English ornithologist John Latham discovered the Hyacinth Macaw in 1790. It is one of three extant species of the South American macaw genus Anodorhynchus.
The largest parrot by length in the world, the Hyacinth Macaw is 100 cm (3.3 ft) long from the tip of its tail to the top of its head and weighs 1.2–1.7 kg (2.6–3.7 lb). Each wing is 388–425 mm (15.3–16.7 in) long. The tail is long and pointed. Its feathers are entirely blue, lighter above and darker on its wings. It has a large black curved beak. It has a lappet of bright-yellow bare skin on the left and right of its face adjacent to the base of its lower beak and an eyering of yellow bare skin encircle each eye. Male and female are identical in external appearance, and juveniles resemble adults except they have shorter tails and the yellow on their faces is paler.
Food and feeding
Nesting takes place between July and December, nests are constructed in tree cavities or cliff faces depending on the habitat. In the Pantanal region, 90% of nests are constructed in the manduvi tree (Sterculia apetala). Hollows of sufficient size are only found in trees of around 60 years of age or older, and competition is fierce. Existing holes are enlarged and then partially filled with wood chips. The clutch size is one or two eggs, although usually only one fledgling survives as the second egg hatches several days after the first, and the smaller fledgling cannot compete with the first born for food. The incubation period lasts about a month, and the male will tend to his mate whilst she incubates the eggs. The chicks leave the nest, or fledge, at around 110 days of age, and remain dependent on their parents until six months of age. They are mature and begin breeding at seven years of age. Eggs are regularly predated by corvids, possums, coatis and (most prolifically) toucans. Adults have no known natural predators. The young are parasitized by larvae of flies of the genus Philornis.
Distribution and habitat
The Hyacinth Macaw survives today in three main populations in South America: In the Pantanal region of Brazil, and adjacent eastern Bolivia and northeastern Paraguay, in the Cerrado region of the eastern interior of Brazil (Maranhão, Piauí, Bahia, Tocantins, Goiás, Mato Grosso and Minas Gerais), and in the relatively open areas associated with the Tocantins River, Xingu River, Tapajós River, and the Marajó island in the eastern Amazon Basin of Brazil. It is possible that smaller, fragmented populations occur in other areas. It prefers palm swamps, woodlands, and other semi-open wooded habitats. It usually avoids dense humid forest, and in regions dominated by such habitats, it is generally restricted to the edge or relatively open sections (e.g. along major rivers). In different areas of their range these parrots are found in savannah grasslands, in dry thorn forest known as 'caatinga', and in palm stands, particularly the Moriche Palm (Mauritia flexuosa).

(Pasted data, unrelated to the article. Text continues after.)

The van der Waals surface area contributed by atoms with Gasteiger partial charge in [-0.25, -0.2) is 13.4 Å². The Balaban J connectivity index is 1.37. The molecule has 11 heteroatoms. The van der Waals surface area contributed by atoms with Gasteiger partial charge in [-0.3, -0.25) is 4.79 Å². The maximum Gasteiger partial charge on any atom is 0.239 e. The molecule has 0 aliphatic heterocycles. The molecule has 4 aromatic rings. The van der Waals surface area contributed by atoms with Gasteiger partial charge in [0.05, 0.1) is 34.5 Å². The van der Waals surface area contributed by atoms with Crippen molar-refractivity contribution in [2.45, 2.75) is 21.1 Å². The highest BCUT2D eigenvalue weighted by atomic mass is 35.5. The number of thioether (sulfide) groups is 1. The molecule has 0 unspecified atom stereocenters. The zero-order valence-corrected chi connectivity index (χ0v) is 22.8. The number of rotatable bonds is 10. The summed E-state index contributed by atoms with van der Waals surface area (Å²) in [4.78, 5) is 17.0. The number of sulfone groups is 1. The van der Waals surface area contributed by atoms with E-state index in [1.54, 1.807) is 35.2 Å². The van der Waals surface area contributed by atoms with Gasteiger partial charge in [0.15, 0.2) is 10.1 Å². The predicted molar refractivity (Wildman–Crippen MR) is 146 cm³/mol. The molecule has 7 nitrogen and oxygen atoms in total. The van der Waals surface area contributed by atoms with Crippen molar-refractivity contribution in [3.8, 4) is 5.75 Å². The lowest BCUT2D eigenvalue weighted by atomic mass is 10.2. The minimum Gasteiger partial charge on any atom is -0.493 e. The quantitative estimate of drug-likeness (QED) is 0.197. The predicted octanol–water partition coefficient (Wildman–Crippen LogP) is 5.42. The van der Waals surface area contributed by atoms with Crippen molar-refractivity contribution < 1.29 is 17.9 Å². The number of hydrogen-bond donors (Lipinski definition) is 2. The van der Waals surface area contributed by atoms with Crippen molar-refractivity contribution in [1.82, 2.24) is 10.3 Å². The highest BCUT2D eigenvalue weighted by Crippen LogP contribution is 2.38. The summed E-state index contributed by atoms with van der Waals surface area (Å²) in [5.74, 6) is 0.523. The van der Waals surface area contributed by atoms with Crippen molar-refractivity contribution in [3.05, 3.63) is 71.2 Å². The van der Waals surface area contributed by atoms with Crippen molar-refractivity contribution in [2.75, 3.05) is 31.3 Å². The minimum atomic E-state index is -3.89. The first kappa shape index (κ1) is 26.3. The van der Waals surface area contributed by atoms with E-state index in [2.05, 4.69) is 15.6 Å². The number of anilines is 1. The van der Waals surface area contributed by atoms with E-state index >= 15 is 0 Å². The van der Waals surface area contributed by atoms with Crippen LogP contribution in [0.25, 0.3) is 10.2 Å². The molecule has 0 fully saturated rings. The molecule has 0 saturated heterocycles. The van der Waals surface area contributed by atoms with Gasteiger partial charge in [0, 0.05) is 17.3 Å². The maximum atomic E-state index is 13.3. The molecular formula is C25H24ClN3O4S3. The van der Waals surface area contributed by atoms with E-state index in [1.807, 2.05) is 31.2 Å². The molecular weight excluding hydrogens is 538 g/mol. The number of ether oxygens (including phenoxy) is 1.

The Hyacinth Macaw is an endangered species due to overcollection for the cage bird trade and habitat loss. In the 1980s, it is estimated that at least 10,000 birds were taken from the wild. Throughout the macaw’s range, habitat is being lost or altered due to the introduction of cattle ranching and mechanised agriculture, and the development of hydroelectric schemes. Annual grass fires set by farmers can destroy nest trees, and regions previously inhabited by this macaw are now unsuitable also due to agriculture and plantations. Locally, it has been hunted for food, and the Kayapo Indians of Gorotire in south-central Brazil use its feathers to make headdresses and other baubles. While overall greatly reduced in numbers, it remains locally common in the Brazilian Pantanal, where many ranch-owners now protect the macaws on their land.
The Hyacinth Macaw is protected by law in Brazil and Bolivia, and commercial export is banned by its listing on Appendix I of the Convention on International Trade in Endangered Species (CITES). There are a number of long-term studies and conservation initiatives in place; the Hyacinth Macaw Project in the Brazilian State of Mato Grosso do Sul, has carried out important research by ringing individual birds and has created a number of artificial nests to compensate for the small percentage of sites available in the region.
The Minnesota Zoo with BioBrasil and the World Wildlife Fundare involved in Hyacinth Macaw conservation.